The company was an incorporated stock company, incorporated by the Legislature of the State of New York, and invested by their charter with authority to hire or own vessels manned and equipped, to be employed in towing, aiding, protecting, and saving vessels and their cargoes wrecked or in distress, whenever such wrecks or distress occur, and to receive compensation or salvage for such services in like manner as private persons, and entitled to like liens and remedies.
The location of the company was in the City of New York, and its chief business was with the cruising grounds of the large Eastern ports. Its business of wrecking or salvage was conducted exclusively by vessels, equipments, and materials supplied and paid for out of the corporate funds, and the officers and men executing the work done, did not participate in the losses or gains springing out of the services rendered on the occasion of their employment, but, of whatever rank and position, were paid by the corporation, and out of its funds, as in cases of pure contracts of hiring.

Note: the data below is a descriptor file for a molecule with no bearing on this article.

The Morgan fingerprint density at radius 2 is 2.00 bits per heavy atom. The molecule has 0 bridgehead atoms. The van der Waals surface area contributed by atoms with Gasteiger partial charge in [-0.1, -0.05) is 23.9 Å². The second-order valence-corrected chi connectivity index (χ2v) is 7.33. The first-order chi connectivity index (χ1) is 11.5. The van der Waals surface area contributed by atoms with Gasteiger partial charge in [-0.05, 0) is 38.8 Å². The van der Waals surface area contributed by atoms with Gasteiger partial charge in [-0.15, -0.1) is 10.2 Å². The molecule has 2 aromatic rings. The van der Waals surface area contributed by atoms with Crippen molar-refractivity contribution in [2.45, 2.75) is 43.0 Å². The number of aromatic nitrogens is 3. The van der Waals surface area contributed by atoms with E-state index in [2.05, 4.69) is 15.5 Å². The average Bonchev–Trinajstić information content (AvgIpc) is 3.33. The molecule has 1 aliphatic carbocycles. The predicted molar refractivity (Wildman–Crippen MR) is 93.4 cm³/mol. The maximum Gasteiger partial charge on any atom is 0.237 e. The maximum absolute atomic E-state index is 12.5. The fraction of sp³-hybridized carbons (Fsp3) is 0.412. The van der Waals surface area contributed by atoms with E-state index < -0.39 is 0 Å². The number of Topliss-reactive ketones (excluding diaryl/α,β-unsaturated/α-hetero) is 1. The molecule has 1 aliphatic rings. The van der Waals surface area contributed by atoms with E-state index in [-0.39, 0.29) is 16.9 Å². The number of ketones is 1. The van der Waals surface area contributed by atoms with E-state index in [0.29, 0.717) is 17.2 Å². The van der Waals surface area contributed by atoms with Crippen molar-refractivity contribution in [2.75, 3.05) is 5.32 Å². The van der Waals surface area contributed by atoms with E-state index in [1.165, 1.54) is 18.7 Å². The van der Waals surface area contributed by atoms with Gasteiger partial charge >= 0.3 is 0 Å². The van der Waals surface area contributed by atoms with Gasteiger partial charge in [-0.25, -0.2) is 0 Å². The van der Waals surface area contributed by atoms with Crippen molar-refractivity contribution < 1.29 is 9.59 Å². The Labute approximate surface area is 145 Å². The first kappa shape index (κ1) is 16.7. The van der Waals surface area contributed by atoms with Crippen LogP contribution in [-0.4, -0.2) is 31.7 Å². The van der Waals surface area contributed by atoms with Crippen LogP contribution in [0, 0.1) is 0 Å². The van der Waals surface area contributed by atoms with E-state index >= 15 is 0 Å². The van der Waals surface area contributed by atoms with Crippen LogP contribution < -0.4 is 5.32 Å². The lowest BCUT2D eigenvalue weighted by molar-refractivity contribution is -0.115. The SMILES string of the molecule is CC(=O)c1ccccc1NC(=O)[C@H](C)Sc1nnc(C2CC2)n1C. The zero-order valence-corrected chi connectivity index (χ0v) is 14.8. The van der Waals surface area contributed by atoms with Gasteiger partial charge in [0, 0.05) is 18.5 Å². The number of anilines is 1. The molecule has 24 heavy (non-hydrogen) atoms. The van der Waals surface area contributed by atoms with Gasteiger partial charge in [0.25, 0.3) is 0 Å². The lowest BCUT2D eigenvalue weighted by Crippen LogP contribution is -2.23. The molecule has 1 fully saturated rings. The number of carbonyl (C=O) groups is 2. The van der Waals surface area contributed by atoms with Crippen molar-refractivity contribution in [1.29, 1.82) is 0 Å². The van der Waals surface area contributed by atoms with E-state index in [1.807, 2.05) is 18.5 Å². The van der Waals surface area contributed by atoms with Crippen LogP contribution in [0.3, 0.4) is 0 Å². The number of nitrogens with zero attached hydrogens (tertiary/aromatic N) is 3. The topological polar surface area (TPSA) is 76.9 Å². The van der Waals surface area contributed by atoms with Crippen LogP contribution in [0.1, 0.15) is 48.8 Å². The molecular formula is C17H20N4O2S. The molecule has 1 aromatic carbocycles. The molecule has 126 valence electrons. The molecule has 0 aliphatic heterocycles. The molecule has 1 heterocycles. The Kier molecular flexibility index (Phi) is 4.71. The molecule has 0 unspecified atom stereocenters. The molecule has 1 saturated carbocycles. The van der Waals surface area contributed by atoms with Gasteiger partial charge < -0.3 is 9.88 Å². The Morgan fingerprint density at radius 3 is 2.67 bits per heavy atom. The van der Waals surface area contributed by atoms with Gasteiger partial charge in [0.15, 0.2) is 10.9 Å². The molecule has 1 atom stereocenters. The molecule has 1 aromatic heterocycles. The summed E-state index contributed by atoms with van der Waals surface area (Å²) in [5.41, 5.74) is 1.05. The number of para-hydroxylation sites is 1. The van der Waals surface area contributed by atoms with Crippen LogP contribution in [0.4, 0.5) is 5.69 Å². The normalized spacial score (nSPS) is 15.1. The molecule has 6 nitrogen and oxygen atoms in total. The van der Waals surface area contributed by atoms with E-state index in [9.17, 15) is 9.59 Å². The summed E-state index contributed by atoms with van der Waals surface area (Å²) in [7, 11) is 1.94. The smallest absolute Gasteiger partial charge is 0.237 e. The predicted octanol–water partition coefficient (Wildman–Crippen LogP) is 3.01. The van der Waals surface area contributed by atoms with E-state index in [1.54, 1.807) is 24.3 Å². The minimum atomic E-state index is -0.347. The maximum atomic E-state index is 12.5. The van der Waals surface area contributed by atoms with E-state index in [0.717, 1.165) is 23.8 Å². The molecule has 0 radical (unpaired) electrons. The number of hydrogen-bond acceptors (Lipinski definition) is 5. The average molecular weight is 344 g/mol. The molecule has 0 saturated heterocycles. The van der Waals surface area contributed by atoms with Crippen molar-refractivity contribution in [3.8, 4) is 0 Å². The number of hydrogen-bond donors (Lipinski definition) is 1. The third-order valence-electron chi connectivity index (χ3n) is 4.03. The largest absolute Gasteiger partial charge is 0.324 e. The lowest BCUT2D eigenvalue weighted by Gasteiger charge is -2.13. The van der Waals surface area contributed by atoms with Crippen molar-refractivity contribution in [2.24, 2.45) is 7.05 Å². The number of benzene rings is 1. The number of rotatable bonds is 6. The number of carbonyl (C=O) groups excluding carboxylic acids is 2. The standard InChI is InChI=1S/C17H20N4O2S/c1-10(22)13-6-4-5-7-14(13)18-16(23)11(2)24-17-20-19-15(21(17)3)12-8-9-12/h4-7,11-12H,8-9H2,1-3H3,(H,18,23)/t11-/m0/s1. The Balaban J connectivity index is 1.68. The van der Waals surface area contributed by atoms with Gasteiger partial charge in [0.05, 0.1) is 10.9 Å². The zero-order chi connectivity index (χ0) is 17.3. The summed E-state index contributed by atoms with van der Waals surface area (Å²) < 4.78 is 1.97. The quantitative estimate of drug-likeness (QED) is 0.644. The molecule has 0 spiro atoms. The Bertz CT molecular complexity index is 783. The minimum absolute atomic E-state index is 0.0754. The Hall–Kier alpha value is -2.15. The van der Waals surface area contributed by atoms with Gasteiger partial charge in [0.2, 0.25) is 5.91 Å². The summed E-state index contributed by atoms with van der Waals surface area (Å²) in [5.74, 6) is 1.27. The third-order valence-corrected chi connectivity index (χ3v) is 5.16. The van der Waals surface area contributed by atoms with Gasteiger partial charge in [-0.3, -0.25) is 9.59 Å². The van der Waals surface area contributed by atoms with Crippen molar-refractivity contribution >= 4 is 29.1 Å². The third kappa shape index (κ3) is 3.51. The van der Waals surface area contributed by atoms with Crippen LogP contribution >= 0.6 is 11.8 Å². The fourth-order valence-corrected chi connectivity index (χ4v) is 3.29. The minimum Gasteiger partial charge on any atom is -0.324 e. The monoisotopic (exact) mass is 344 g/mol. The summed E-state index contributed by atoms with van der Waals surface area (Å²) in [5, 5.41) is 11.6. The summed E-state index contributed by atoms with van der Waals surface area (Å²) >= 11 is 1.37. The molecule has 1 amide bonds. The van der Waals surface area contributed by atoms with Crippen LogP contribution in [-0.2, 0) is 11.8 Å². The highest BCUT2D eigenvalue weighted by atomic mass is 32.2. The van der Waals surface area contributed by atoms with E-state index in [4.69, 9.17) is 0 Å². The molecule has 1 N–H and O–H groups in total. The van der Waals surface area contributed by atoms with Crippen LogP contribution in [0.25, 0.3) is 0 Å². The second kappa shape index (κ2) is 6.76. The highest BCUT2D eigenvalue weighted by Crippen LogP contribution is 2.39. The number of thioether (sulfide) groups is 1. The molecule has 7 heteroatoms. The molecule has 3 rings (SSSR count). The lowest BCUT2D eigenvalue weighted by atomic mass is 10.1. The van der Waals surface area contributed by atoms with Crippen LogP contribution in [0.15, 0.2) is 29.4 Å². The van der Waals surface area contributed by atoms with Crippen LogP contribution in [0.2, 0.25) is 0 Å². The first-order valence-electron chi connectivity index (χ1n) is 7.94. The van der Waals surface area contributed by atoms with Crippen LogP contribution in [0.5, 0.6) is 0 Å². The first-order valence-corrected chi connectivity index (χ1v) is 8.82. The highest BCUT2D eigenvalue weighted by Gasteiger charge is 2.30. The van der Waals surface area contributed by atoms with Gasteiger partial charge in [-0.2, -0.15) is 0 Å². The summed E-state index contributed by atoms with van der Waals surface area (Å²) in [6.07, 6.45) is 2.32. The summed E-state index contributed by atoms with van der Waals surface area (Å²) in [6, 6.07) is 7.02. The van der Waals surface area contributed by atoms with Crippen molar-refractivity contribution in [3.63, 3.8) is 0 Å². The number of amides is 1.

The company was in the habit of paying to its agents and servants who were engaged in services of difficulty or danger a rate of wages or salary proportionately high, and in case of injury to any of them while so engaged, its practice was to take care of them till they recovered, and in case of their death to take care of their families, and to place them or their families, as the case might be, in a position to earn a livelihood. It also paid the medical bills of men hurt in its employment.